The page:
In March 2002, The Joint Commission, together with the Centers for Medicare and Medicaid Services, launched a national campaign to urge patients to take a role in preventing health care errors by becoming active, involved and informed participants on the health care team. The program features brochures, posters and buttons on a variety of patient safety topics. Speak Upô encourages the public to:
Speak up if you have questions or concerns. If you still don't understand, ask again. It's your body and you have a right to know.
Pay attention to the care you get. Always make sure you're getting the right treatments and medicines by the right health care professionals. Don't assume anything.
Educate yourself about your illness. Learn about the medical tests you get, and your treatment plan.
Aas a trusted family member or friend to be your advocate (advisor or supporter).
Know what medicines you take and why you take them. Medicine errors are the most common health care mistakes.
Use a hospital, clinic, surgery center, or other type of health care organization that has been carefully checked out. For example, The Joint Commission visits hospitals to see if they are meeting The Joint Commission's quality standards.
Participate in all decisions about your treatment. You are the center of the health care team.
Speak Up Initiatives
Help Prevent Errors in Your Care
Help Avoid Mistakes in Your Surgery
Information for Living Organ Donors
Five Things You Can Do to Prevent Infection
Help Avoid Mistakes With Your Medicines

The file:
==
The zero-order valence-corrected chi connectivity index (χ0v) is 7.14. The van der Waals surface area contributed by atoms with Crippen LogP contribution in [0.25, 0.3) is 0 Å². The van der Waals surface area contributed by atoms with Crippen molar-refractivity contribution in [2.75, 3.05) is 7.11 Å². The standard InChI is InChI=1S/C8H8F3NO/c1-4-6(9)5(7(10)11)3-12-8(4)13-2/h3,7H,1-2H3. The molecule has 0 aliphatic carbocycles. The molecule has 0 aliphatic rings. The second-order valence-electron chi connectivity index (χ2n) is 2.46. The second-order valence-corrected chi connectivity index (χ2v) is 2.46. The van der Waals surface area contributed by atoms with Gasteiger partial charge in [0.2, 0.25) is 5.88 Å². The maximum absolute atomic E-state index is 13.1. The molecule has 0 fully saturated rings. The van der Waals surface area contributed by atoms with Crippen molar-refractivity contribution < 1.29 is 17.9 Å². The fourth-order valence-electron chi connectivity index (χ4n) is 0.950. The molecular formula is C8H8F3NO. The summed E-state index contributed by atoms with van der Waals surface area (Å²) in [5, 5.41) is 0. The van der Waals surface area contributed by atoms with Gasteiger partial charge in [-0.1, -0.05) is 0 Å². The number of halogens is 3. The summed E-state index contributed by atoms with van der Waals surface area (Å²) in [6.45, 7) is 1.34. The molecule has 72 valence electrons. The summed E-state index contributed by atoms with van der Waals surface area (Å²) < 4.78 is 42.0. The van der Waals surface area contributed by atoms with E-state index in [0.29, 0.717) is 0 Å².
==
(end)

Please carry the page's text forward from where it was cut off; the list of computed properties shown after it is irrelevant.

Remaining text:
What You Should Know About Research Studies
Planning Your Follow-up Care
Help Prevent Medical Test Mistakes
Know Your Rights
Understanding Your Doctors and Other Caregivers
What You Should Know About Pain Management
Prevent Errors in Your Child's Care
Stay Well and Keep Others Well (a coloring book for children)
Tips for Your Doctor's Visit
The Success of Speak Up
In a survey conducted in 2008, of the more than 1,900 organizations that responded, nearly 85 percent reported that campaigns like Speak Up bring value to the accreditation and certification process; more than 80 percent rated the Speak up program as excellent or good; and more than 60 percent would use a free Speak Up video series if it was available. They also reported that the program has promoted and increased communication with both patients and staff about safety. Organizations are using Speak Up materials and information in a variety of ways:
Nearly 75 percent reported that they have reproduced or downloaded Speak Up brochures or posters and more than 32 percent have purchased Speak Up materials from Joint Commission Resources. The most reproduced and purchased brochures are the original Speak Up, Five Things You Can Do to Prevent Infection, Know Your Rights, and Help Avoid Mistakes With Your Medicines.
More than 67 percent have used Speak Up information in advertisements or billboards and nearly 30 percent have used it in closed circuit patient education television.
More than 60 percent have reprinted the information in the Speak Up brochures in their patient handbook or education materials.
Heath care organizations have reported printing Speak Up materials for patient rooms; sponsoring local public service announcements; including Speak Up content in patient information materials, websites and community newsletters; distributing material at health fairs; sharing it on closed circuit patient education television; using it for staff education and orientation; and distributing it on bedside tent cards. Since its launch in 2002, the Speak Up program has grown to include 11 campaign brochures and four posters, as well as Spanish language versions of all brochures.
Speak Up Materials
Free downloadable files of all Speak Up brochures and posters (including Spanish language versions of the brochures) are available on The Joint Commission Web Site.
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